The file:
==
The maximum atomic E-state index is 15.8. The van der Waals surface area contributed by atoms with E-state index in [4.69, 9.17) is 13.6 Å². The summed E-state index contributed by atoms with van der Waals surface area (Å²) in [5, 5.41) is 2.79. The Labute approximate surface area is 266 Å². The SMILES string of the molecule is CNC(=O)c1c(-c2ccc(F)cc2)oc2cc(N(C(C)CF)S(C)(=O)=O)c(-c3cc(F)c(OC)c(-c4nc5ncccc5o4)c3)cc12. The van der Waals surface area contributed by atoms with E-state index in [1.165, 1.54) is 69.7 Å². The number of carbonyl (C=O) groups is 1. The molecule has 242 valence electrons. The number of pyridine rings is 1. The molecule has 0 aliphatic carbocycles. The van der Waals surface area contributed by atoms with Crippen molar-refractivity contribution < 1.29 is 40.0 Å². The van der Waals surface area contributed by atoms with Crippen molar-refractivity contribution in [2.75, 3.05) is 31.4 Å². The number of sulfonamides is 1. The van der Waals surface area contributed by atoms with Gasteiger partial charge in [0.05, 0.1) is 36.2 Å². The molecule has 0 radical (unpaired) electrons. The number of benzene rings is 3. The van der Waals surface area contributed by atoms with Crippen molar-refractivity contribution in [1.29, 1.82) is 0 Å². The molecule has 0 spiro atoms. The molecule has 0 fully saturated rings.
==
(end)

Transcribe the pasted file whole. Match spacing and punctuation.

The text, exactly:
The maximum atomic E-state index is 15.8. The van der Waals surface area contributed by atoms with E-state index in [4.69, 9.17) is 13.6 Å². The summed E-state index contributed by atoms with van der Waals surface area (Å²) in [5, 5.41) is 2.79. The Labute approximate surface area is 266 Å². The SMILES string of the molecule is CNC(=O)c1c(-c2ccc(F)cc2)oc2cc(N(C(C)CF)S(C)(=O)=O)c(-c3cc(F)c(OC)c(-c4nc5ncccc5o4)c3)cc12. The van der Waals surface area contributed by atoms with E-state index in [1.165, 1.54) is 69.7 Å². The number of carbonyl (C=O) groups is 1. The molecule has 242 valence electrons. The number of pyridine rings is 1. The molecule has 0 aliphatic carbocycles. The van der Waals surface area contributed by atoms with Crippen molar-refractivity contribution < 1.29 is 40.0 Å². The van der Waals surface area contributed by atoms with Crippen molar-refractivity contribution in [2.75, 3.05) is 31.4 Å². The number of sulfonamides is 1. The van der Waals surface area contributed by atoms with Gasteiger partial charge in [0.05, 0.1) is 36.2 Å². The molecule has 0 radical (unpaired) electrons. The number of benzene rings is 3. The van der Waals surface area contributed by atoms with Crippen molar-refractivity contribution in [1.29, 1.82) is 0 Å². The molecule has 0 spiro atoms. The molecule has 0 fully saturated rings.